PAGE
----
18 March 2013 a post by Pauline Warner

March Madness - Hares And Birds’ Nests

Catherine’s Long finger Over Shadows Earth Buried Yellow Amulet Mid-day Points The Hour In Light of equinox, Look you

hare in long grass

Back in the 1970s there was a Treasure Hunt. Kit William’s Masquerade book gave the clues in pictures and words. You could sit in your armchair and solve them and if you did you would arrive at the above sentence and work out that the initial letters spelled out CLOSE BY AMPTHILL. But if you wanted the prize, you needed to get digging at St Catherine’s Cross, Ampthill, Bedfordshire – at the extreme point cast by its shadow at mid-day on the spring equinox. And you would find a Golden Hare with golden eggs, symbol of the Spring Equinox.

Why is a Hare the symbol of the equinox? It’s the symbol of Eostre, pagan goddess of spring. But why? And why does the hare have a nest of eggs? Is it all to do with Mad March Hares?

Well maybe, but this particular bit of March madness has got a simple and quite logical explanation. The hare makes its home of grass and twigs (called a ‘form’) on the ground and when it moves on, the empty form is often taken over by plover birds who also make a nest on the ground. Why build your own when a vacant property has just become available! Farmers saw eggs lying in a hare’s form and concluded that the hare had laid them. And so the mythology of the Easter Bunny was born……..

Another apparently mad story about a bird’s nest from Celtic Christianity probably has a simple explanation as well. St Kevin of Glendalough was praying with hands outspread one day when a blackbird flew onto his palm, laid a twig on it and flew away only to return with another twig……Realising that the bird was building her nest in his hand, Kevin stood still – apparently not needing to eat, drink, sleep or perform any normal bodily functions- until the nest had been built, eggs laid and hatched and birds fledged. Another bit of madness? Or is it significant that that entire process takes about 40 days? Was the blackbird’s nest a metaphor, a symbol of the 40 days of Lent in which we are encouraged to watch and pray as the Spirit of God broods over creation like a mother bird and births new life and freedom for all on Easter Day?

It’s perhaps not surprising that in Hebrew thought bird’s nests are always associated with the feminine aspect of God’s presence. The word for nest, shechinot, is virtually the same as shekinah which means the feminine glory of God come to dwell on earth. It literally means ‘dwelling’ or ‘presence’. Mother birds and their nests are used to describe divine presence and attributes quite often in the Bible – Jesus’ comparison of himself to a mother hen (Matthew 23:37) and the mother eagle’s fierce encouragement to fly (Deuternomy 32: 11-12) are the most well known. But I think the best of all is hidden in Hebrew. The mother stork will stay faithful to her young to such an extent that if the nest goes on fire and her young are unable to escape, she stays with them and dies with them rather than abandon them. So she is called hasid, the faithful one. It is virtually the same word which is used to describe the greatest characteristic of God’s love – hesed, loving faithfulness.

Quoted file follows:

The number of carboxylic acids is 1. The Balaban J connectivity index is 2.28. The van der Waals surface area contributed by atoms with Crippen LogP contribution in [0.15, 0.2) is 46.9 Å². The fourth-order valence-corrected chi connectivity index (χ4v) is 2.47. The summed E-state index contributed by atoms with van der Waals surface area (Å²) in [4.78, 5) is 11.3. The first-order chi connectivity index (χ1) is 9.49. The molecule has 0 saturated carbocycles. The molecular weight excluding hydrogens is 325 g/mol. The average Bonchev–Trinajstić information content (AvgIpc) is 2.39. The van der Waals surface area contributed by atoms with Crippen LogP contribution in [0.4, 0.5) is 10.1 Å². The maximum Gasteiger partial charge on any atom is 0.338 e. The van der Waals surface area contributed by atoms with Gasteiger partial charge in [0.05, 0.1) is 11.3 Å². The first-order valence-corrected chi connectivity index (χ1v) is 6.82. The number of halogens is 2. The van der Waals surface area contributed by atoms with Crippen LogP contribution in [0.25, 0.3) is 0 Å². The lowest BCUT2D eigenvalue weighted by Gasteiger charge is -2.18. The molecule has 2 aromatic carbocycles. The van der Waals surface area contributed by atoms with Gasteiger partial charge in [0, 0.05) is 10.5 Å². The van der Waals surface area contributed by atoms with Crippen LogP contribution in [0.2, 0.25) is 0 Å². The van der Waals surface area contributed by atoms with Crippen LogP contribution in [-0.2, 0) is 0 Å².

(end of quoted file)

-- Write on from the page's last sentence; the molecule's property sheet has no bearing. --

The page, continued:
Jesus spoke of birds nesting in the mustard tree.

What is the kingdom of God like? To what shall I compare it? It is like a grain of mustard seed which a man took and put in his own garden. It grew and became a large tree and the birds of the air built their nests in its branches. Luke 13:18-19

At first sight, the parable seems very simple – saying much the same as the English proverb. From small acorns large oaks do grow.

But is it perhaps saying something more subtle? Some commentators believe that it is significant that the mustard seed was considered to be a dangerous wild plant. Did Jesus deliberately chose a plant that was known as troublesome and scandalous to describe the kingdom of God? If so, did he also deliberately choose an image of the feminine divine coming to dwell within that wildness? Certainly, one leading New Testament commentator, Ben Witherington, suggests that Jesus deliberately used an image of something that was recognisably scandalous to describe God’s reign on earth – some would find shelter in it and others would be so offended that they sought to root it out.

Sound familiar? Intriguing thoughts…and certainly a bit disturbing if you want a Christian faith that is safe and straightforward….but if (like lots of us) you suspect that it’s a bit more wild and subversive than we let it be, if you think the fact that Jesus was considered mad by many people is an important part of his story then that parable might be very dangerously foolish indeed. Perhaps the kingdom of God is madder even than the average March Hare.


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Your comments:

Hi Pauline,
I would very much love to speak with you….you dissolve the boundary which has divided long separated Christ and God from my Goddess and Wiccan path…...I haven’t wanted this divide to exist, but somehow for all my intellectual ability to recognise Oneness, I have been drinking half a cup because of this, always missing the flavour and truth of the half left aside unintegrated.  So thank you!

#1. By Laura on September 15, 2013

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